Rachel Pimm roots her practice in an awareness that we exist in the age of the Anthropocene—the new geological epoch, so named in the 1980s by ecologist and biologist Eugene F. Stoermer—in which human activity has become the most significant force affecting geological and atmospheric systems. Pimm’s work often deals with the relationship between nature and human-made products, and for this show, “Resistant Materials,” she focused on the curved tiles desigwned and produced since 2010 by the Netherlands-based company DTile.

    On its website, the company makes an unsettling claim: “If it

  • “Queer British Art 1861–1967”

    The idea of encapsulating a nation’s history of queer art in a single show could easily have led to a neckbreaking curatorial endeavor going awry. What makes art queer or otherwise anyway? And how can one tell what is queer and what isn’t when examining a period in which socially unacceptable desires often had to be disguised, lest criminal prosecution follow? The press release for “Queer British Art 1861–1967,” curated by Clare Barlow, explains that the word queer was meant to express the “full diversity of sexualities and gender identities represented in the show.” Astonishingly, the show

  • Sorel Etrog

    Born in the small Romanian city of Ias¸i in 1933, Sorel Etrog rose to fame in his adoptive country of Canada, though he remains too little known abroad. To some audiences there, he is above all the author of somewhat cheeky public sculptures; to others, the director of the critically acclaimed experimental film Spiral, 1974, which led to a collaboration with Marshall McLuhan on the 1987 book Images from the Film Spiral. But no matter from what angle Etrog’s life and career are examined, they reveal the artist’s remarkable tenacity. Having survived the Holocaust, Etrog moved with his family to

  • Hal Fischer

    A Salesman, 1979/2017, the central work that took up the entire back wall of the gallery in Hal Fischer’s exhibition “Gay Semiotics,” was originally installed as a billboard at the gateway to San Francisco’s Castro district, famously the center of gay pride activism in the 1960s and 1970s. Commissioned as part of a billboard exhibition organized by the Eyes and Ears Foundation and funded by the National Endowment for the Arts, it shows a naked man on a bed sporting a moustache. He is lying on one side, in white sheets, in a pose that recalls such iconic female nudes as Manet’s Olympia, 1863.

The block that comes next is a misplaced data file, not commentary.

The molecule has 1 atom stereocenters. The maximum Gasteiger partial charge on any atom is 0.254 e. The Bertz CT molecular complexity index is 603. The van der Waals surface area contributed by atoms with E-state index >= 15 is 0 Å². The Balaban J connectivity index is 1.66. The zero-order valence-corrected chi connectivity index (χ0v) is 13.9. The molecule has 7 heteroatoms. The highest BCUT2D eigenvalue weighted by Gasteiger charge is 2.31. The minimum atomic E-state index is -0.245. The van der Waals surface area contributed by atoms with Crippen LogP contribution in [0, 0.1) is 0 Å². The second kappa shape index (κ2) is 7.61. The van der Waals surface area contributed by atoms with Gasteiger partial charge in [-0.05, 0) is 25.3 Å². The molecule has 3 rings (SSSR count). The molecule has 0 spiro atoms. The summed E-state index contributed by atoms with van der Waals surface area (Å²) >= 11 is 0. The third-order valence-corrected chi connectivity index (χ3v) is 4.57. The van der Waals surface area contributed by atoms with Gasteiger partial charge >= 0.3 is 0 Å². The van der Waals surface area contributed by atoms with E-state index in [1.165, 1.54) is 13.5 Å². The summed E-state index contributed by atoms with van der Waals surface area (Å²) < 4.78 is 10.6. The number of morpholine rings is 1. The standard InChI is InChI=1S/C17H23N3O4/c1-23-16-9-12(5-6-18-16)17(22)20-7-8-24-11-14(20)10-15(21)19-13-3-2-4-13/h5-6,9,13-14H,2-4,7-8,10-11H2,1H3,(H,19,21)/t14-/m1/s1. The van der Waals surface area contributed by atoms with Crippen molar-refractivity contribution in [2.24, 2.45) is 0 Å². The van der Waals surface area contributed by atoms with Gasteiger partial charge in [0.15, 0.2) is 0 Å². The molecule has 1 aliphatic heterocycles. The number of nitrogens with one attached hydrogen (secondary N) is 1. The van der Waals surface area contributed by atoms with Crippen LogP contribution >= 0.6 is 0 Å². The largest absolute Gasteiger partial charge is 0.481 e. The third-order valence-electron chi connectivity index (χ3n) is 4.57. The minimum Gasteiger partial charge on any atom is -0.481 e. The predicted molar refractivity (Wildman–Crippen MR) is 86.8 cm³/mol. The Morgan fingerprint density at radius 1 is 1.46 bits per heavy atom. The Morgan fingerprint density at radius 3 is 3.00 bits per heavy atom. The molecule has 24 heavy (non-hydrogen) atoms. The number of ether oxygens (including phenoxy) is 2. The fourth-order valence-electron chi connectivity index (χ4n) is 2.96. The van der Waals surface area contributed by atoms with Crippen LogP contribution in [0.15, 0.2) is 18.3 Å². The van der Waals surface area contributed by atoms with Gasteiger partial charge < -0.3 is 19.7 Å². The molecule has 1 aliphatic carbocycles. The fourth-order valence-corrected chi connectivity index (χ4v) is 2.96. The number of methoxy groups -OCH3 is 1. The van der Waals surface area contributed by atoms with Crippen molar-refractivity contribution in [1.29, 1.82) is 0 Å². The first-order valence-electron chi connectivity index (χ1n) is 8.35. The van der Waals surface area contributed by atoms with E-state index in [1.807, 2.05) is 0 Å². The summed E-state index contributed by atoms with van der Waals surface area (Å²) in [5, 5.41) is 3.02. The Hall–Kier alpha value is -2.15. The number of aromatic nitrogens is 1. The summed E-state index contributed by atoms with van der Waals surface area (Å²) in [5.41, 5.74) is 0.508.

• Mahmoud Bakhshi

    Mordad, the fifth month of the Iranian calendar, is the hottest time of year in the country. As it happens, both the coup d’état of 1953 and the start of the Islamic Revolution of 1979 occurred on the twenty-eighth of Mordad, or August 19, according to the Gregorian calendar. Mahmoud Bakhshi’s gallery-filling installation The Unity of Time and Place, 2017, evoked this chronological overlap and a place central to these events: Abadan, an oil-producing city in southwestern Iran.

    The artist approaches his story about revolutions by way of Gavaznha (The Deer, 1974), a film directed by Masoud Kimiai.

  • Matt Golden

    The central work in Matt Golden’s solo show “Bisons” was He Who Eats the Durian Smells of Durian, 2016, a piece consisting of twenty full-page photographs as originally printed in the London-based magazines Wonderland and Rollacoaster. Torn out from the publications and arranged under a single sheet of Plexiglas, they depict the distant travels of Juan Carlode, the fictional musician who is Golden’s alter ego. This composition of images was attached to a wooden stage, turned upright, that was taken from the Russian Club, a former bar and pool hall on nearby Kingsland Road, in the hip London

  • Edward Krasiński